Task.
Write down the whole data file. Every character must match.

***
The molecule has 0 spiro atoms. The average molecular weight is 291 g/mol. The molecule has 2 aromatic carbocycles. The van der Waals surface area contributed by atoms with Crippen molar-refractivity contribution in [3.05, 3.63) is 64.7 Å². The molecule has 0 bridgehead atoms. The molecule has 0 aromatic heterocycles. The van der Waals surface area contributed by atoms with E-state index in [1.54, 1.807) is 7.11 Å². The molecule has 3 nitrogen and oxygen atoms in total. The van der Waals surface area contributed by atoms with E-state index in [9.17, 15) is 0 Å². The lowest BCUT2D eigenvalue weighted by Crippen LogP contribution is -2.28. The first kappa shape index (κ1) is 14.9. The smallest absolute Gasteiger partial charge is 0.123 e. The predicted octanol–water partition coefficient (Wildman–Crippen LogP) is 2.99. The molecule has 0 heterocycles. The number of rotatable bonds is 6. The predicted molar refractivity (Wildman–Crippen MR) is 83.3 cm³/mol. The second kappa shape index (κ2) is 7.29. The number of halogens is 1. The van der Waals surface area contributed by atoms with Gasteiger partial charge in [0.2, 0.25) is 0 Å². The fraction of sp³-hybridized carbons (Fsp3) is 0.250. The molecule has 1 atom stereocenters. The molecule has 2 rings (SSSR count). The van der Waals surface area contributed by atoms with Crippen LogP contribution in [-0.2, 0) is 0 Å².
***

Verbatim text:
The molecule has 0 spiro atoms. The average molecular weight is 291 g/mol. The molecule has 2 aromatic carbocycles. The van der Waals surface area contributed by atoms with Crippen molar-refractivity contribution in [3.05, 3.63) is 64.7 Å². The molecule has 0 bridgehead atoms. The molecule has 0 aromatic heterocycles. The van der Waals surface area contributed by atoms with E-state index in [1.54, 1.807) is 7.11 Å². The molecule has 3 nitrogen and oxygen atoms in total. The van der Waals surface area contributed by atoms with E-state index in [9.17, 15) is 0 Å². The lowest BCUT2D eigenvalue weighted by Crippen LogP contribution is -2.28. The first kappa shape index (κ1) is 14.9. The smallest absolute Gasteiger partial charge is 0.123 e. The predicted octanol–water partition coefficient (Wildman–Crippen LogP) is 2.99. The molecule has 0 heterocycles. The number of rotatable bonds is 6. The predicted molar refractivity (Wildman–Crippen MR) is 83.3 cm³/mol. The second kappa shape index (κ2) is 7.29. The number of halogens is 1. The van der Waals surface area contributed by atoms with Gasteiger partial charge in [0.2, 0.25) is 0 Å². The fraction of sp³-hybridized carbons (Fsp3) is 0.250. The molecule has 1 atom stereocenters. The molecule has 2 rings (SSSR count). The van der Waals surface area contributed by atoms with Crippen LogP contribution in [-0.2, 0) is 0 Å².